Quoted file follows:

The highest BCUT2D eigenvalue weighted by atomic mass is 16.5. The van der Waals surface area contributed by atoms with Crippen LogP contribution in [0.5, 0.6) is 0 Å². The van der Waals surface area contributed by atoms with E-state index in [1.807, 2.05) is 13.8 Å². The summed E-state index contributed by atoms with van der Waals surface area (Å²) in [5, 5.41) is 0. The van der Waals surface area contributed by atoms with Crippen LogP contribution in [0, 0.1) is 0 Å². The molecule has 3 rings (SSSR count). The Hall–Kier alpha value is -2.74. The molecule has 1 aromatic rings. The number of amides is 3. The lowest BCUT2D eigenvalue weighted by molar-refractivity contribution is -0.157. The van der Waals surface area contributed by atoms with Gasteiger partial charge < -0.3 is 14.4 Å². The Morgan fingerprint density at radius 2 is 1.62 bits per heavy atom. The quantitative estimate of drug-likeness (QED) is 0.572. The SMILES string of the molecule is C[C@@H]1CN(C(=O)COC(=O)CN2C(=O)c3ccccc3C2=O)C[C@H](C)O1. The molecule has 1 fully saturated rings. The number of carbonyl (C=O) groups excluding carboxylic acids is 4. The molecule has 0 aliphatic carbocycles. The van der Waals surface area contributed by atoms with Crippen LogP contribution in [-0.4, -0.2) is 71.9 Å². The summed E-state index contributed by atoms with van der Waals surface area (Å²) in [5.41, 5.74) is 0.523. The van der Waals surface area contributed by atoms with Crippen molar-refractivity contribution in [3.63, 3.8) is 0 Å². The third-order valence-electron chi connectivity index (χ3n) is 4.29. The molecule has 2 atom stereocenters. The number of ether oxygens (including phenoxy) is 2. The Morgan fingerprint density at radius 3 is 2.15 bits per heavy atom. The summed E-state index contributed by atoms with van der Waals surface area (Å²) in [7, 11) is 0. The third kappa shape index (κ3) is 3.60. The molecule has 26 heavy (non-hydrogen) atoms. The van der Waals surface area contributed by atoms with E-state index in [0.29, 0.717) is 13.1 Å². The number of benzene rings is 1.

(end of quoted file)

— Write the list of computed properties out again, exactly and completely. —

The highest BCUT2D eigenvalue weighted by atomic mass is 16.5. The van der Waals surface area contributed by atoms with Crippen LogP contribution in [0.5, 0.6) is 0 Å². The van der Waals surface area contributed by atoms with E-state index in [1.807, 2.05) is 13.8 Å². The summed E-state index contributed by atoms with van der Waals surface area (Å²) in [5, 5.41) is 0. The van der Waals surface area contributed by atoms with Crippen LogP contribution in [0, 0.1) is 0 Å². The molecule has 3 rings (SSSR count). The Hall–Kier alpha value is -2.74. The molecule has 1 aromatic rings. The number of amides is 3. The lowest BCUT2D eigenvalue weighted by molar-refractivity contribution is -0.157. The van der Waals surface area contributed by atoms with Gasteiger partial charge < -0.3 is 14.4 Å². The Morgan fingerprint density at radius 2 is 1.62 bits per heavy atom. The quantitative estimate of drug-likeness (QED) is 0.572. The SMILES string of the molecule is C[C@@H]1CN(C(=O)COC(=O)CN2C(=O)c3ccccc3C2=O)C[C@H](C)O1. The molecule has 1 fully saturated rings. The number of carbonyl (C=O) groups excluding carboxylic acids is 4. The molecule has 0 aliphatic carbocycles. The van der Waals surface area contributed by atoms with Crippen LogP contribution in [-0.4, -0.2) is 71.9 Å². The summed E-state index contributed by atoms with van der Waals surface area (Å²) in [5.41, 5.74) is 0.523. The van der Waals surface area contributed by atoms with Crippen molar-refractivity contribution in [3.63, 3.8) is 0 Å². The third-order valence-electron chi connectivity index (χ3n) is 4.29. The molecule has 2 atom stereocenters. The number of ether oxygens (including phenoxy) is 2. The Morgan fingerprint density at radius 3 is 2.15 bits per heavy atom. The summed E-state index contributed by atoms with van der Waals surface area (Å²) in [7, 11) is 0. The third kappa shape index (κ3) is 3.60. The molecule has 26 heavy (non-hydrogen) atoms. The van der Waals surface area contributed by atoms with E-state index in [0.29, 0.717) is 13.1 Å². The number of benzene rings is 1.